Accessibility links

Breaking News

US Unemployment Claims Drop

FILE: A woman looks for information on the application for unemployment support at the New Orleans Office of Workforce Development, in New Orleans, Louisiana. Taken Apr. 13, 2020.

The number of Americans filing new claims for unemployment benefits unexpectedly fell last week, continuing to signal persistently tight labor market conditions.

Initial claims for state unemployment benefits decreased 3,000 to a seasonally adjusted 192,000 for the week ended Feb. 18, the Labor Department said on Thursday.

Economists polled by Reuters had forecast 200,000 claims for the latest week. Claims have been hemmed in a tight 183,000-206,000 range this year.

The so-called continuing claims, a proxy for hiring, dropped 37,000 to 1.654 million during the week ending Feb 11, the claims report also showed. Though continuing claims have been elevated in recent weeks, they remain very low by historical standards amid millions of job openings.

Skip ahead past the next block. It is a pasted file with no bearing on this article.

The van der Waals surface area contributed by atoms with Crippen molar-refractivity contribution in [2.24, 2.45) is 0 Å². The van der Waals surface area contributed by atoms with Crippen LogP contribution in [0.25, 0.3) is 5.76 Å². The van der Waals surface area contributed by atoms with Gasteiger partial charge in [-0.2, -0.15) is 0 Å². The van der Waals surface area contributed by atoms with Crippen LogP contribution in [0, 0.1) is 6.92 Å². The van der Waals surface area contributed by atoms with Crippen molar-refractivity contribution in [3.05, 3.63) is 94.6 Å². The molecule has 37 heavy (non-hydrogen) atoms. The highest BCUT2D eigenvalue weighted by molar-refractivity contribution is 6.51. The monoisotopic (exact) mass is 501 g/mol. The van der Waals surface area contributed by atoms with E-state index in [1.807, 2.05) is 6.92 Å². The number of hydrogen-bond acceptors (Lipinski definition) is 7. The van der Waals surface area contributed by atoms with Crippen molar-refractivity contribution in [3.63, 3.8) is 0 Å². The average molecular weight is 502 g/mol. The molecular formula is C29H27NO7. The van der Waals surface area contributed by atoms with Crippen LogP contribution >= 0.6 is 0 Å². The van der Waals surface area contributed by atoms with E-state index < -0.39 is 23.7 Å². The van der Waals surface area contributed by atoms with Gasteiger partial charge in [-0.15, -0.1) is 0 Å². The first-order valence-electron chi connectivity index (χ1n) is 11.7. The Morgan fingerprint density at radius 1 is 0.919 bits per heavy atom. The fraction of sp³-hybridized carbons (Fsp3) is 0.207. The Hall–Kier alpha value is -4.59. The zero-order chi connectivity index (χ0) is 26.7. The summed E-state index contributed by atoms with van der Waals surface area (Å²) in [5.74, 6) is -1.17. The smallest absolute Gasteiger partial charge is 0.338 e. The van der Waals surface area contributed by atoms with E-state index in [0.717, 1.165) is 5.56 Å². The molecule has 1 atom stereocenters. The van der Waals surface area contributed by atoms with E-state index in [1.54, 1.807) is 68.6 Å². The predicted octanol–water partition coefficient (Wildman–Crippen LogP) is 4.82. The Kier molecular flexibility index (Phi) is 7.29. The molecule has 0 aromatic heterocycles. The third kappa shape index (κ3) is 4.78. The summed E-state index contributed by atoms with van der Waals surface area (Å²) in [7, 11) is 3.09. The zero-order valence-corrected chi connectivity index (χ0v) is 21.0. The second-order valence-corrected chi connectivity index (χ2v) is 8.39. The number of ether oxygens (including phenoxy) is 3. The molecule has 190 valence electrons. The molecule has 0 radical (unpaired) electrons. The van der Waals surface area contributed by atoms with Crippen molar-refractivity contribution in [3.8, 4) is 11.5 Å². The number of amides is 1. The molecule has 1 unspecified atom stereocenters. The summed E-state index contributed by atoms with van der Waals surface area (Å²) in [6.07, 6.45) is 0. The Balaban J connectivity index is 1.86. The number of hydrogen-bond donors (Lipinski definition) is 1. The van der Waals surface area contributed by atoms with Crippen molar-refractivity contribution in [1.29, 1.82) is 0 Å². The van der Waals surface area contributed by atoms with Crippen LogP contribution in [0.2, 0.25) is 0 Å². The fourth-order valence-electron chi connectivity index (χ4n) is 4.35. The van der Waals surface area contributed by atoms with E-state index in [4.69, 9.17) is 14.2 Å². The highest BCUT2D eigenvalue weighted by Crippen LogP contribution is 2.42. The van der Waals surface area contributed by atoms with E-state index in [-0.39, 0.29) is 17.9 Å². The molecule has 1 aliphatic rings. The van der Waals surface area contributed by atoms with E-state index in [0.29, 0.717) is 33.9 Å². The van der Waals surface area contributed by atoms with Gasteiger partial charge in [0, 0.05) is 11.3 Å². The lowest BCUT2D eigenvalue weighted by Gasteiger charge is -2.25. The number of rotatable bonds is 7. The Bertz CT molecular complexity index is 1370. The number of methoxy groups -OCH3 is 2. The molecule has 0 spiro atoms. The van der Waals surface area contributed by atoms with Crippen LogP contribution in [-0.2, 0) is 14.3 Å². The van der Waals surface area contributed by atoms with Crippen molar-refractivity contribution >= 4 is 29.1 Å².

Jobless claims have been consistently low despite high-profile layoffs in the technology sector and interest-rate sensitive industries.

Minutes of the Federal Reserve's Jan. 31 and Feb. 1 policy meeting published on Wednesday showed "several participants noted that recent reductions in the workforces of some large technology businesses followed much larger increases over the previous few years and judged that these reductions did not appear to reflect widespread weakness in the demand for labor."

There were 1.9 job openings for every unemployed person in December, data showed this month. The unemployment rate at 3.4% in January was the lowest in more than 53 years. Goldman Sachs said on Wednesday it expected the jobless rate to rise to 3.6% by the end of this year and stay there at the end of 2024.

Strong wage growth generated by the tight labor market is helping to underpin consumer spending and the overall economy.